December 10, 2013


The staff of the Committee on Open Government is authorized to issue advisory opinions.  The ensuring staff advisory opinion is based solely upon the information presented in your correspondence.



I have received your letter in which you indicated that your client, the Journal News, “has been orally advised that the Rockland County Clerk will disregard the determination of its FOIL appeals officer and “decline to provide the names and addresses of gun permit holders who have not exercised their opportunity to opt out of the public database.”

  As you are aware, it was advised in a separate opinion that the information at issue, when requested by a member of the news media for news gathering purposes, must be disclosed.  Due to the stance taken by the County Clerk, you have asked “whether an agency may disregard a determination of the appeals officer” and raised a question concerning “the effect of the failure of an agency to issue a written statement explaining the basis for its refusal to abide by the determination of a FOIL appeal officer.”

  In this regard, by way of background, §87(1)(a) of the Freedom of Information Law (FOIL) states that:

“Within sixty days after the effective date of this article, the governing body of each public corporation shall promulgate uniform rules and regulations for all agencies in such public corporation pursuant to such general rules and regulations as may be promulgated by the committee on open government in conformity with the provisions of this article, pertaining to the administration of this article.”

            Based on the provision quoted above, within sixty days after January 1, 1978, the governing body of a public corporation, i.e., a county legislature or board of supervisors, was required to develop “uniform rules and regulations for all agencies in such public corporation”, consistent with the procedural regulations promulgated by the Committee on Open Government.  The Committee’s regulations, published as 21 NYCRR Part 1401, were promulgated in 1978.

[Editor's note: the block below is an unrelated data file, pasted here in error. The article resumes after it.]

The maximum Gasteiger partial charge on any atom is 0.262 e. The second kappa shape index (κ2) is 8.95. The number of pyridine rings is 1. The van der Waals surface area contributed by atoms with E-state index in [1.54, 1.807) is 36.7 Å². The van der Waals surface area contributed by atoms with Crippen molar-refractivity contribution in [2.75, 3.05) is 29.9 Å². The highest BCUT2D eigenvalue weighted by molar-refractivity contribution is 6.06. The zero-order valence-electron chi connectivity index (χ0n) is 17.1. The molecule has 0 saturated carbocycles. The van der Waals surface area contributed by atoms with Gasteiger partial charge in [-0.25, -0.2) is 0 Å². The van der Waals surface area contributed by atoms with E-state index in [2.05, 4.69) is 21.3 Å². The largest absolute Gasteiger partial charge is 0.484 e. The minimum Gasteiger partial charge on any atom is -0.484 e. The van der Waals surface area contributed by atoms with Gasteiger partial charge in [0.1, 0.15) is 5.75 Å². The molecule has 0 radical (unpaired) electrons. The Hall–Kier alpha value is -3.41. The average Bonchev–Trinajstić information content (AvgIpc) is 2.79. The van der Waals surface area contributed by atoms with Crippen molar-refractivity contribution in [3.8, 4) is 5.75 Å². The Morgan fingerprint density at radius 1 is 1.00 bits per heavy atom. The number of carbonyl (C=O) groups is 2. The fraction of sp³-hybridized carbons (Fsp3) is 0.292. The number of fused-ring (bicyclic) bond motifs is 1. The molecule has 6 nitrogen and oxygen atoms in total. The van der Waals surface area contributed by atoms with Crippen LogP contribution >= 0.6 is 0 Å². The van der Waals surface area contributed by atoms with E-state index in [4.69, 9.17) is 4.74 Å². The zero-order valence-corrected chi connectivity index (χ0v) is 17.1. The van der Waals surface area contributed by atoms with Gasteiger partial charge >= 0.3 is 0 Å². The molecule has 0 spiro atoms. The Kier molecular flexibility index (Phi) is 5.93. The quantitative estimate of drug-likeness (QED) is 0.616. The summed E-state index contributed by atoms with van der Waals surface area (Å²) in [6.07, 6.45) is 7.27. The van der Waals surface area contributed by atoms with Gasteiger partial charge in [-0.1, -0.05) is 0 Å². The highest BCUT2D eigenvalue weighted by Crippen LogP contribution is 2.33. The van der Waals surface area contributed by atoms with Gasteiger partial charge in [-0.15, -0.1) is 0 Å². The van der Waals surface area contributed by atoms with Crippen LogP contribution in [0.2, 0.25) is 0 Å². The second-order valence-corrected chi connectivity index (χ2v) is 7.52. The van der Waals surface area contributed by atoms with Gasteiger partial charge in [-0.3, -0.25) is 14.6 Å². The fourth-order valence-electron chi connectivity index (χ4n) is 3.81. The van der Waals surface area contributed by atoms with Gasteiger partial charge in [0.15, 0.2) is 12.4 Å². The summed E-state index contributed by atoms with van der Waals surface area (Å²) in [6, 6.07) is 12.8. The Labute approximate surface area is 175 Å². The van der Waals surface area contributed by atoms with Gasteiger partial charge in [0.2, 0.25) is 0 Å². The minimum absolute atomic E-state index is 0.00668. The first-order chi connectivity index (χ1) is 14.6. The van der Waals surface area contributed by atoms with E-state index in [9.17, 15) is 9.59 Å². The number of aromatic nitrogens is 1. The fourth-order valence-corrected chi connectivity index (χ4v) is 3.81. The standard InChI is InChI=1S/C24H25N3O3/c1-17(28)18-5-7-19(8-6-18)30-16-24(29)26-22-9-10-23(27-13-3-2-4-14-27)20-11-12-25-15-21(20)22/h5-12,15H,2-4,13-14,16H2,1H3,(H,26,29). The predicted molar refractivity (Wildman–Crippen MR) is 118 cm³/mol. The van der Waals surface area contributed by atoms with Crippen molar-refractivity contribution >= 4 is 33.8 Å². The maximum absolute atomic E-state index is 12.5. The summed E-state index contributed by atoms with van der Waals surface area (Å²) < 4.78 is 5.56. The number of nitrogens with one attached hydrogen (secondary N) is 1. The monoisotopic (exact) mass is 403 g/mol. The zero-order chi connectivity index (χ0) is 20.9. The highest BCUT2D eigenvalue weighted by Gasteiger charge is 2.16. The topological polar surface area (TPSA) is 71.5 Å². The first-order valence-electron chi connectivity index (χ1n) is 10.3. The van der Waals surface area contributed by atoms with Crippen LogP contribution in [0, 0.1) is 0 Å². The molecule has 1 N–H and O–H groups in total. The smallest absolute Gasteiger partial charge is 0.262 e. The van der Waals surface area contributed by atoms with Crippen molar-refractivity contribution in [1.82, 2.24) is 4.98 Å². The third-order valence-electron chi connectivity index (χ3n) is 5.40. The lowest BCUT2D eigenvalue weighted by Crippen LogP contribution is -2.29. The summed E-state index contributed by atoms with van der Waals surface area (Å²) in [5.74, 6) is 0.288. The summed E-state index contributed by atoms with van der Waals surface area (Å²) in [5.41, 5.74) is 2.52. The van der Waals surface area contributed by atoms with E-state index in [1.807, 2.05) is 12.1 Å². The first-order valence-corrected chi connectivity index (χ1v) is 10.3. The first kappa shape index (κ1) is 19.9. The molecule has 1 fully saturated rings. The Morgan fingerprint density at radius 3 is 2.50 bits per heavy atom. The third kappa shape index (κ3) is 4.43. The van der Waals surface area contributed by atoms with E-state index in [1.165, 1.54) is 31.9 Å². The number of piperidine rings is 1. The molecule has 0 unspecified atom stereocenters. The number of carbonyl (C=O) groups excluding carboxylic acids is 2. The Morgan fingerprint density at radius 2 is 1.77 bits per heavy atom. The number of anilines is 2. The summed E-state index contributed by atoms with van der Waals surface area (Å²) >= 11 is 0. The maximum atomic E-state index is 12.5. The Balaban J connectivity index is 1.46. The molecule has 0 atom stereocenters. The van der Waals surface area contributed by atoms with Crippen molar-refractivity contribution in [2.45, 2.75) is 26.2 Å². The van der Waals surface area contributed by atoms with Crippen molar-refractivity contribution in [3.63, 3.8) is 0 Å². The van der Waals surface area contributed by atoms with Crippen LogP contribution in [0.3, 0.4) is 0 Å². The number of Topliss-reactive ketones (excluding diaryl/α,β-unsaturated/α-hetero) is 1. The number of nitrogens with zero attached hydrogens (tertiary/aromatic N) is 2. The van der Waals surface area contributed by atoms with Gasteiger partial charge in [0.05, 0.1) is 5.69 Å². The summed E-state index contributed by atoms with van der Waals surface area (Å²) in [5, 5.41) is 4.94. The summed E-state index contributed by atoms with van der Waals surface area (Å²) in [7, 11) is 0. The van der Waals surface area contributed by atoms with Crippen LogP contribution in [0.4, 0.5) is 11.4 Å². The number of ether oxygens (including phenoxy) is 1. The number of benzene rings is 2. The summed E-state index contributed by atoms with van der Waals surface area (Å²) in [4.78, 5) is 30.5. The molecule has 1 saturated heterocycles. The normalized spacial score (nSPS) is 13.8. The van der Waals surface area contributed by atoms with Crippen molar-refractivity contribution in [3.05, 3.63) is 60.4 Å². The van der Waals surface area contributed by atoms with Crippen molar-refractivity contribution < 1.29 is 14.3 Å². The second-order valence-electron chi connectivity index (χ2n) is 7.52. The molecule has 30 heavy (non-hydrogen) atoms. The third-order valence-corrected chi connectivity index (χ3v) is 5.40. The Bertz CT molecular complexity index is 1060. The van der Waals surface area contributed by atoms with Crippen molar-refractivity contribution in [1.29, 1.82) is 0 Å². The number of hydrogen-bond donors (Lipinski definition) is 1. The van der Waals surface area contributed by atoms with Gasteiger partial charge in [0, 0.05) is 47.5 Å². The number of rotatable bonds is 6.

When a request for a record or records is denied, the person denied access has the right to appeal the denial pursuant to §89(4)(a) of FOIL.  That provision states in relevant part that:

“…any person denied access to a record may within thirty days appeal in writing such denial to the head, chief executive or governing body or the entity, or the person therefor designated by such head, chief executive, or governing body, who shall within ten business days of the receipt of such appeal fully explaining in writing to the person requesting the record the reasons for further denial, or provide access to the record sought.” 

Based on the foregoing, the head or governing body of an agency, or the person or body designated by the head or governing body, must determine an appeal and either “provide access” to the records that had been withheld, or “fully explain” the reasons for further denial; that person or body is empowered to determine rights of access following a denial of access and an appeal.  The person or entity that initially denied access that is under the umbrella of a public corporation plays no role in the appeal process, and to ensure an independent judgment in response to an appeal, the Committee’s regulations state in §1401.7(b) that “[t]he records access officer shall not be the appeals officer.”